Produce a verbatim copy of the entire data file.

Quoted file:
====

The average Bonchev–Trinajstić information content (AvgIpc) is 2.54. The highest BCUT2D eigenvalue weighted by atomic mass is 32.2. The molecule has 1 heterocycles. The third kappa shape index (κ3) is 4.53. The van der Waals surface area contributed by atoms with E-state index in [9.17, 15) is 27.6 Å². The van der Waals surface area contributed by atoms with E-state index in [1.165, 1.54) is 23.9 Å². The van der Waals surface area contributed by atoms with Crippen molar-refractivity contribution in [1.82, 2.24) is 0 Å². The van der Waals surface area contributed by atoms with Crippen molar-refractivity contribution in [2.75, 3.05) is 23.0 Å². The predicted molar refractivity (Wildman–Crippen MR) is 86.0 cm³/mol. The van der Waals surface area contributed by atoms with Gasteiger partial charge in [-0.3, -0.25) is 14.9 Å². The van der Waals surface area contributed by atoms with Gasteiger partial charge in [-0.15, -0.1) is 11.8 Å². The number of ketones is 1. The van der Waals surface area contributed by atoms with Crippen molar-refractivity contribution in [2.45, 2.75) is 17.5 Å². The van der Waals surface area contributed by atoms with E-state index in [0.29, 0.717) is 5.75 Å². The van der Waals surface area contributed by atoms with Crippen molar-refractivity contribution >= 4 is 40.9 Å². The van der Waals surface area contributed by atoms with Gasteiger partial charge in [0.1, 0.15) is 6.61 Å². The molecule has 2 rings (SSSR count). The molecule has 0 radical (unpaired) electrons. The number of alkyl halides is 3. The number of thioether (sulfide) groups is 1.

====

The average Bonchev–Trinajstić information content (AvgIpc) is 2.54. The highest BCUT2D eigenvalue weighted by atomic mass is 32.2. The molecule has 1 heterocycles. The third kappa shape index (κ3) is 4.53. The van der Waals surface area contributed by atoms with E-state index in [9.17, 15) is 27.6 Å². The van der Waals surface area contributed by atoms with E-state index in [1.165, 1.54) is 23.9 Å². The van der Waals surface area contributed by atoms with Crippen molar-refractivity contribution in [1.82, 2.24) is 0 Å². The van der Waals surface area contributed by atoms with Crippen molar-refractivity contribution in [2.75, 3.05) is 23.0 Å². The predicted molar refractivity (Wildman–Crippen MR) is 86.0 cm³/mol. The van der Waals surface area contributed by atoms with Gasteiger partial charge in [-0.3, -0.25) is 14.9 Å². The van der Waals surface area contributed by atoms with Gasteiger partial charge in [-0.15, -0.1) is 11.8 Å². The number of ketones is 1. The van der Waals surface area contributed by atoms with Crippen molar-refractivity contribution in [2.45, 2.75) is 17.5 Å². The van der Waals surface area contributed by atoms with E-state index in [0.29, 0.717) is 5.75 Å². The van der Waals surface area contributed by atoms with Crippen molar-refractivity contribution >= 4 is 40.9 Å². The van der Waals surface area contributed by atoms with Gasteiger partial charge in [0.1, 0.15) is 6.61 Å². The molecule has 2 rings (SSSR count). The molecule has 0 radical (unpaired) electrons. The number of alkyl halides is 3. The number of thioether (sulfide) groups is 1.